Drawing on the example of cassava in East Africa, Lynas notes that although scientists have developed a biotech, virus-resistant solution for the crop, farmers may not be able to access it. “It’s really very tragic because it’s holding back technology that has the potential to do a lot of good,” he comments.
“I like to put a human face on the beneficiaries,” Lynas told us. “Technology has transformed all of our lives, it is probably biggest driver of change. Why should it be any different in Africa? When you want change, because people are living in poor, subsistence situations, why should those be the ones who have the least access to technology?”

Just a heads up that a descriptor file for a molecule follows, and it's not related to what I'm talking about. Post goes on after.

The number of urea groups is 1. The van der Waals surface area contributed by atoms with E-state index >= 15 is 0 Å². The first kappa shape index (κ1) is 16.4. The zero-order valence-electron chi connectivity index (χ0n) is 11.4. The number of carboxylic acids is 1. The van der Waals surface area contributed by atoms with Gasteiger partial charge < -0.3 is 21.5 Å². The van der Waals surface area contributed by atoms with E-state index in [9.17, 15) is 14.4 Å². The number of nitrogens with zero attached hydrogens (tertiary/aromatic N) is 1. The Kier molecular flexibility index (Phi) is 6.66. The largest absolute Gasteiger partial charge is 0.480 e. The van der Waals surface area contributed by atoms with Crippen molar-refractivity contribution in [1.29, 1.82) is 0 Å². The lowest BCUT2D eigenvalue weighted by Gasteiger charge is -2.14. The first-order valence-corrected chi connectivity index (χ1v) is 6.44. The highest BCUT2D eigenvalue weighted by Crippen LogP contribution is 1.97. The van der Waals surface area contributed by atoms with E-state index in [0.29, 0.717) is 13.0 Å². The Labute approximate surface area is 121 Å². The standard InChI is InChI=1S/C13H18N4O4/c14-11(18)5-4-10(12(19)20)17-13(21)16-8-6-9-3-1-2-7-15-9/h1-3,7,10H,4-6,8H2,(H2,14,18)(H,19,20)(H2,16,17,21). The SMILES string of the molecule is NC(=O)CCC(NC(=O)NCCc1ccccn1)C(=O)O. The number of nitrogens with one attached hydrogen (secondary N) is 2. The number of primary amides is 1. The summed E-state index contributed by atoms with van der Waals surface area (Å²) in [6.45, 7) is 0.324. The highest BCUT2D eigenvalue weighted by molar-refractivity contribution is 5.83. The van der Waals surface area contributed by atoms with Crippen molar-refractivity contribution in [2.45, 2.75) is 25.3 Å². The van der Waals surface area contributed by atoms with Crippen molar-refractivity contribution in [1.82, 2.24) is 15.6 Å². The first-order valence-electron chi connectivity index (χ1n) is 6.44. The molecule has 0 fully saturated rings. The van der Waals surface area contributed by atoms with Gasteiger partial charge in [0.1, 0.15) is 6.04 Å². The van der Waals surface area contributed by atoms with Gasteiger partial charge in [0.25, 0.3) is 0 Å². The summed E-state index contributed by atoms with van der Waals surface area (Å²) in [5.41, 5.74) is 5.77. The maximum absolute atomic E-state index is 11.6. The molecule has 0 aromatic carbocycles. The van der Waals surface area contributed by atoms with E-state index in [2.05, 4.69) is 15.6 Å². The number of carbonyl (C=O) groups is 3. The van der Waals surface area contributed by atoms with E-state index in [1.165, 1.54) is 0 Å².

Watch our video for the full interview with Mark Lynas.